My living room which is the first floor of the three-story house pictured above.
Of course, Mexico has long been a destination for retirees looking for a cheaper, simpler, and culturally diverse retirement destination.

For more information on how to make a move to Mexico, see my book, Retire in Mexico--Live Better for Less Money. 

Monday, September 9, 2013

Credit Card Bonuses - Two Questions

Two posts ago, I wrote about earning free flights by using your money, and your credit cards, wisely.

A couple questions that arise are, How do I meet the minimum spending requirements so I earn all those credit card sign-up bonus points?  And, after I've met the spending requirement, should the credit card be cancelled so I don't have to pay the yearly fee?

The Points Guy blog has answers to both questions.  To find ways to meet those spending requirements click here.  To determine whether it's in your best interest to cancel the credit card or pay the yearly fee, click here.

Friday, September 6, 2013

Food for Thought

Would you rather explore this Ajijic, Mexico, market or consult your smart phone?

Jonathan Look says, "Comfort is sacrifice – Ultimately, everything comes down to balance. It is impossible to enjoy the full beauty of a hike from your easy chair. You can try but you can’t get the true street food experience from your dining room table. Cruise ships require shorelines. All-inclusive resorts isolate you from the locals. A homogenized 5 Star hotel in one place is at least 80% the same as a homogenized 5 Star hotel in any other place. If you really want to see and learn about a place you probably need to give up some comfort instead of sacrificing your experience."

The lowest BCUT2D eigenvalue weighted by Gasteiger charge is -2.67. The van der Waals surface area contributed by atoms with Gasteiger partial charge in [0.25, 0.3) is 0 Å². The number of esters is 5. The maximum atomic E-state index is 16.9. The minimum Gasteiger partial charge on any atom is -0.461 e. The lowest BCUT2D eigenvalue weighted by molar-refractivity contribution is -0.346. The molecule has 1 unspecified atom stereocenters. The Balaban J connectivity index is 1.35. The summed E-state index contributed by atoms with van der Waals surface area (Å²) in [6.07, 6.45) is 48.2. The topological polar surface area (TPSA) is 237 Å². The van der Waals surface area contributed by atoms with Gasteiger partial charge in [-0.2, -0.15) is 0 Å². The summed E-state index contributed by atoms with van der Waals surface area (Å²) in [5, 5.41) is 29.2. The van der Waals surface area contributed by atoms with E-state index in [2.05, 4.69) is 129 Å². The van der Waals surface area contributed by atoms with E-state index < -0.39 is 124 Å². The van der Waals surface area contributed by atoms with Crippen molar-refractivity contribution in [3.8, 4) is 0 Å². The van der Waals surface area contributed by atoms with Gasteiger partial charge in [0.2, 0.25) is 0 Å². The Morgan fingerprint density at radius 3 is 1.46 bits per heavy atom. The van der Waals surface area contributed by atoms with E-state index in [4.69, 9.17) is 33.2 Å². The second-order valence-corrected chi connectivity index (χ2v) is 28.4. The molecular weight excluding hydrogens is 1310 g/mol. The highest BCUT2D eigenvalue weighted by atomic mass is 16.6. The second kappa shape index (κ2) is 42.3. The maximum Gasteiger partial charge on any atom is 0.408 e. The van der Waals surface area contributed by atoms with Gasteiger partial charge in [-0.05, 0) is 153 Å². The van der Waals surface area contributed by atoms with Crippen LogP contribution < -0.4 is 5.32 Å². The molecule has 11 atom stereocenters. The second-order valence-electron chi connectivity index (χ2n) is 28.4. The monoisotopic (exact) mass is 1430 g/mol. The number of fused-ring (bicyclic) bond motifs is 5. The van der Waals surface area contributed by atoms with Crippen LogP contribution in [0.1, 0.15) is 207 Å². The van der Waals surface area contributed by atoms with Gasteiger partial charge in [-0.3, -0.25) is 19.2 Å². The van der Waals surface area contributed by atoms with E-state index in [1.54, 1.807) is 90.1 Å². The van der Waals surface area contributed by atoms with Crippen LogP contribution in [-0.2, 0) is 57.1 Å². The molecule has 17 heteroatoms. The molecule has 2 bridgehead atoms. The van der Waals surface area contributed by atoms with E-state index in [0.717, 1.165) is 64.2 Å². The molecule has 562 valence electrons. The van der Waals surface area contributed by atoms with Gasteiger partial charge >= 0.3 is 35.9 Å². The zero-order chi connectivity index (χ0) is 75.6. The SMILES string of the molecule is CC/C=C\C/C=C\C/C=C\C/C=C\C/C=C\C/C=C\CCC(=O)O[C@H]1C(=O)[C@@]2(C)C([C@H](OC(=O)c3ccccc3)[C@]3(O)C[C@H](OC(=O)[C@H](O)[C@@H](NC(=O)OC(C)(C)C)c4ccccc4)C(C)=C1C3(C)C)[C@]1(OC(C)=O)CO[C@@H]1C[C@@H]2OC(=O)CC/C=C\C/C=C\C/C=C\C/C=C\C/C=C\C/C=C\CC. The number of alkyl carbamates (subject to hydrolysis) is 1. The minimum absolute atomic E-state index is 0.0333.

Look, a man trying to experience the world by living in ten different places for a year at a time, lists his thoughts about seeing the world involving sacrifice in his post entitled, "Top Five Observations from My Two Years of Minimalist Travel."  To read the rest of his observations, click here.

Frank Bruni also talked this week, in The New York Times, about how frequently travelers cocoon themselves in the comfortable familiarity of "home," even when they're thousands of miles away in an exotic locale.  With our technology, he suggests, we can insulate ourselves from everything around us.  He says:

     "I’m talking about our hard drives, our wired ways, 'the cloud' and all of that. I’m talking about our unprecedented ability to tote around and dwell in a snugly tailored reality of our own creation, a monochromatic gallery of our own curation.
     "This coddling involves more than earphones, touch pads, palm-sized screens and gigabytes of memory. It’s a function of how so many of us use this technology and how we let it use us. We tune out by tucking ourselves into virtual enclaves in which our ingrained tastes are mirrored and our established opinions reflected back at us."

To read Bruni's complete article, "Traveling Without Seeing," click here